6. Trek To A Tribal Village
The hills of Doi Pui are also home to the Hmong Tribal Village. You can trek there to visit the hill tribes of Chiang Mai. A visit to this village is an eye-opener and a great opportunity to see the real lives of tribal villagers.
The village is situated less than five kilometers from the famous Wat Phra That Doi Suthep so plan to do both of these activities in the same day! My Marco Polo Guide has a great itinerary for spending a few days in Chiang Mai and it includes top tips for trekking which are worth checking out.
7. Visit Wat Phra That Doi Temple
From the old city of Chiang Mai you can see Wat Phra That Doi sparkle. It’s a golden and shining temple in the mountains of Doi Suthep in northwest Chiang Mai and is home to one of the most historically and spiritually significant places in Thailand. For many people it’s a religious pilgrimage so expect it to be busy but very peaceful and calming.
If you visit Wat Phra That Doi and Wat Chedi Luang temple you will see the best of Chiang Mai’s temples – the sparkling gold and traditional stone style. I think it’s much better to spend an afternoon visiting these temples rather than rushing around the city to visit them all. The magic of the temples truly comes alive when you can enjoy a moment of calm in them.
8. Ride in a Tuk Tuk
Tuk Tuks are everywhere in Thailand so you’ll see them zipping around town taking tourists from Chiang Mai’s old city to the hotels in the outskirts and all around. You can expect to pay around 60-100 Thai Baht for a journey in Chiang Mai but be sure to confirm your price before hopping on.
I would also recommend checking you have a Tuk Tuk with sides unless you want a scary adrenaline-rush journey like I experienced on the way back from Thai boxing!
9. Enjoy a Thai massage
Every corner you turn you will find places offering Thai massages. They’re cheap (you can expect to pay 300 Thai Baht for an hour) and a great way to relax. I had one almost every day in Thailand so returning to London without a back rub each afternoon was a tough adjustment. Most of the massages come without oil so be sure to select a treatment with oil or Aloe Vera which is perfect for healing a sunburn hehe.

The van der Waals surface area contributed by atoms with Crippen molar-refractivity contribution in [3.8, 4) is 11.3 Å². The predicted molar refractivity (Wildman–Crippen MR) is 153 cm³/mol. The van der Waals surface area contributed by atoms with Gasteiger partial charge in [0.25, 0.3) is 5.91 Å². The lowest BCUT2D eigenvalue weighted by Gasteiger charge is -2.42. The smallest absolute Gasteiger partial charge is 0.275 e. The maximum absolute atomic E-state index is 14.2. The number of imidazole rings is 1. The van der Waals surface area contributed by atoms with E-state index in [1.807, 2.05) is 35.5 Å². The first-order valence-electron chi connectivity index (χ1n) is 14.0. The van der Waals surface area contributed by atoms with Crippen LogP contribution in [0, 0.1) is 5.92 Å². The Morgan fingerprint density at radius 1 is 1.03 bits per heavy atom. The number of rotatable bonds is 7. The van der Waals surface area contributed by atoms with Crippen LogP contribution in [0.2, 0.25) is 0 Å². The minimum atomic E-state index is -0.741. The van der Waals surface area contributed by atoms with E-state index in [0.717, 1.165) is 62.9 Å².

If you’re looking for something special get a foot massage from a prison inmate! Chiang Mai is home to the Womens Correctional Institution where they have set up a massage rehabilitation program in order to help the inmates easily integrate into society. Definitely worth a visit!
10. Watch Thai Boxing
Thai boxing is a very old and well respected tradition in Thailand. For tourists and locals alike it’s a real spectacle so you can’t visit Chiang Mai without watching Thai boxing. There are a few stadiums in Chiang Mai so check which ones have matches on the days you’re visiting. You can usually buy a seat and a beer for a few pounds so it’s a great cheap way to spend an evening after snacking on some street food.
One of the best things about Thailand is the friendly people. Everyone is warm, welcoming and ready to send a smile your way. Learning a few simple phrases is an appreciated gesture. Hello is “Swa Di Ka” and thank you is “Kah Pun Kha” which you can say with your hands pressed together in prayer to show your thanks.
Where to stay:
If you’re looking for somewhere to stay then I can’t recommend Dhara Dhevi enough. We stayed at the hotel for two nights and it was a secluded spot of luxury just outside the Old City. You can read my blog post about Dhara Dhevi here.
If you’re searching for something cheaper then there are lots of hostels in the city so don’t be afraid of turning up without accommodation and staying wherever feels like a second home to you.
Have you been to Chiang Mai? Comment below to let me know what you enjoyed most about the city!